It is important to note that shared risk factors for PTSD and AUD may differ based on gender. For instance, in a study using a college sample, different facets of emotion regulation (e.g., problems controlling impulses and engaging in goal-directed behavior) for men and women were associated with PTSD and the alcohol-related consequences.28 In men, PTSD symptoms were related to increased impulse control difficulties, which, in turn, were associated with alcohol-related consequences. In women, PTSD was associated with difficulties engaging in goal-directed behavior, which, in turn, were associated with an increase in alcohol-related consequences. However, this study used a cross-sectional design, so it is not possible to infer a temporal association between the variables. Nonetheless, these findings underscore the need for models to account for the contribution of shared factors common to both PTSD and AUD, while also considering how such factors may vary based on gender.
Regardless of the causal mechanisms or shared factors responsible for the emergence of PTSD/AUD, once both disorders exist, it is possible that they mutually maintain and exacerbate one another (mutual maintenance model). For instance, alcohol may be used to attempt to suppress PTSD symptoms, but repeated use may interfere with natural recovery from trauma and also lead to physiological effects that heighten anxiety. As a result, PTSD symptoms and alcohol misuse may exert bidirectional influences on each other over time. A number of findings provide evidence of a bidirectional relationship between the disorders. For instance, in a sample of individuals seeking treatment for substance use disorder, avoidance symptoms (e.g., evading trauma-related reminders) were significantly elevated in patients with AUD, when compared to patients without AUD.29 The authors suggested that individuals with PTSD/AUD initially may have used alcohol in an attempt to alleviate avoidance symptoms, however, alcohol use could have subsequently exacerbated their avoidance. Further, in a sample of adults, PTSD symptoms predicted risk of AUD symptoms and vice versa, although the bidirectional relationship was stronger for women.30 Such findings are bolstered by the observations of individuals diagnosed with PTSD/AUD. Brown and colleagues found that patients with PTSD/AUD perceived the two disorders to be functionally related.31 These patients reported that when one disorder worsened, the other disorder was also more likely to worsen.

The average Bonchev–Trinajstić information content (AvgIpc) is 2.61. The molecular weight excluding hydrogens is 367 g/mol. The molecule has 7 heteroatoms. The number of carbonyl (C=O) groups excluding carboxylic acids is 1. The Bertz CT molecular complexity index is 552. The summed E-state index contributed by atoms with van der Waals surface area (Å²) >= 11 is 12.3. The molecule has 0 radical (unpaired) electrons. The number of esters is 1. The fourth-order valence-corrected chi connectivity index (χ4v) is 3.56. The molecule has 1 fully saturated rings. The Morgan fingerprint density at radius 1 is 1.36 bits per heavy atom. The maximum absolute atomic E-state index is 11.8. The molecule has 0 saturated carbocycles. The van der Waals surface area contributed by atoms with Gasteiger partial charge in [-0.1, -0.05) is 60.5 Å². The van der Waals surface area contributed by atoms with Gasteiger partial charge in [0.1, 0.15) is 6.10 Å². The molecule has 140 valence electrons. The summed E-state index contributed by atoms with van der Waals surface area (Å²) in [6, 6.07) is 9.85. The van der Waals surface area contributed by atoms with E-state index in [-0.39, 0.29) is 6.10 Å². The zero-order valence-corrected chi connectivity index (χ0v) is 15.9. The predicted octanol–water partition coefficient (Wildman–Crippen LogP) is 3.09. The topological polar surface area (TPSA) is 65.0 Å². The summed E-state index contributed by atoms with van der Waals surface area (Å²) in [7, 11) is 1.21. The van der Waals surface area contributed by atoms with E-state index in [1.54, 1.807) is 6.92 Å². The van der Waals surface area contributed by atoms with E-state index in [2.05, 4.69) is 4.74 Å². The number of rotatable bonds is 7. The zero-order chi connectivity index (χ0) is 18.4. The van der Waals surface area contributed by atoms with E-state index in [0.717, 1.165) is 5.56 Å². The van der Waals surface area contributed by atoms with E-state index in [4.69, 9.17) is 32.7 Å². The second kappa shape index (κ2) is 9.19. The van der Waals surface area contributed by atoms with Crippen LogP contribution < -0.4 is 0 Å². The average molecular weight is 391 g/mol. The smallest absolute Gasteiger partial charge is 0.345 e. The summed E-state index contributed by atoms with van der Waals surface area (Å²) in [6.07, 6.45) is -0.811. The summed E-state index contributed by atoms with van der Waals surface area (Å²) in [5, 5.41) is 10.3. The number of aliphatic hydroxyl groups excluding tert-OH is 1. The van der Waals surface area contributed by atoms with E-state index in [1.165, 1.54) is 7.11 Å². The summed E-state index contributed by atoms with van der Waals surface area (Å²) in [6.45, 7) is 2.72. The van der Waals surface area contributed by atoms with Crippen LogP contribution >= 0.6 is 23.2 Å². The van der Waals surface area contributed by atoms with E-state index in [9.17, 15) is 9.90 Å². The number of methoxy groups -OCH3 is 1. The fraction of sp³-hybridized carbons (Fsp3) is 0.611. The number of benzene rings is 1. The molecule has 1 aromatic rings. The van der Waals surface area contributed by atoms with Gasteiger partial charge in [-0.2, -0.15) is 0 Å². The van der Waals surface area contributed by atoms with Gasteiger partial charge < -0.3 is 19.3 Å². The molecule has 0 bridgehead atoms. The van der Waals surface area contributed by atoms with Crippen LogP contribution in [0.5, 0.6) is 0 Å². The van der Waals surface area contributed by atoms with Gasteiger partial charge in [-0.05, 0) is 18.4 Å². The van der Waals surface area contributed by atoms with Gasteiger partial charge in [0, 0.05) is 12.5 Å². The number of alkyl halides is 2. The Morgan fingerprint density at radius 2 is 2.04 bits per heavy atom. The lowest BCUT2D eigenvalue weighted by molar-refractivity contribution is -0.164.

Although patient perceptions support the mutual maintenance model, empirical evidence regarding this model is mixed. In a recent longitudinal study, results indicated that PTSD symptoms led to alcohol misuse, but alcohol misuse did not appear to worsen the severity of PTSD over time.32 Prospective daily monitoring designs (measuring day-to-day symptom changes) provide a more nuanced method of examining comorbid disorders and the mutual maintenance model, but results from these studies are inconsistent. While some studies have shown partial support for both the mutual maintenance and self-medication models,9,33 another study supported only the self-medication hypothesis.34 Taking these mixed findings into account, Simpson and colleagues concluded that PTSD and AUD symptoms do influence one another (mutual maintenance model), but that PTSD appears to exert a greater influence on AUD symptoms (self-medication hypothesis), rather than the reverse.9
In summary, research suggests that there are multiple nonmutually exclusive pathways that underlie comorbid PTSD/AUD. Although the greatest body of evidence exists for the self-medication hypothesis, it is clear that common etiological risk factors also contribute to the comorbidity. Further, PTSD and AUD may have bidirectional influences on one another that serve to mutually maintain and exacerbate the symptoms of both disorders.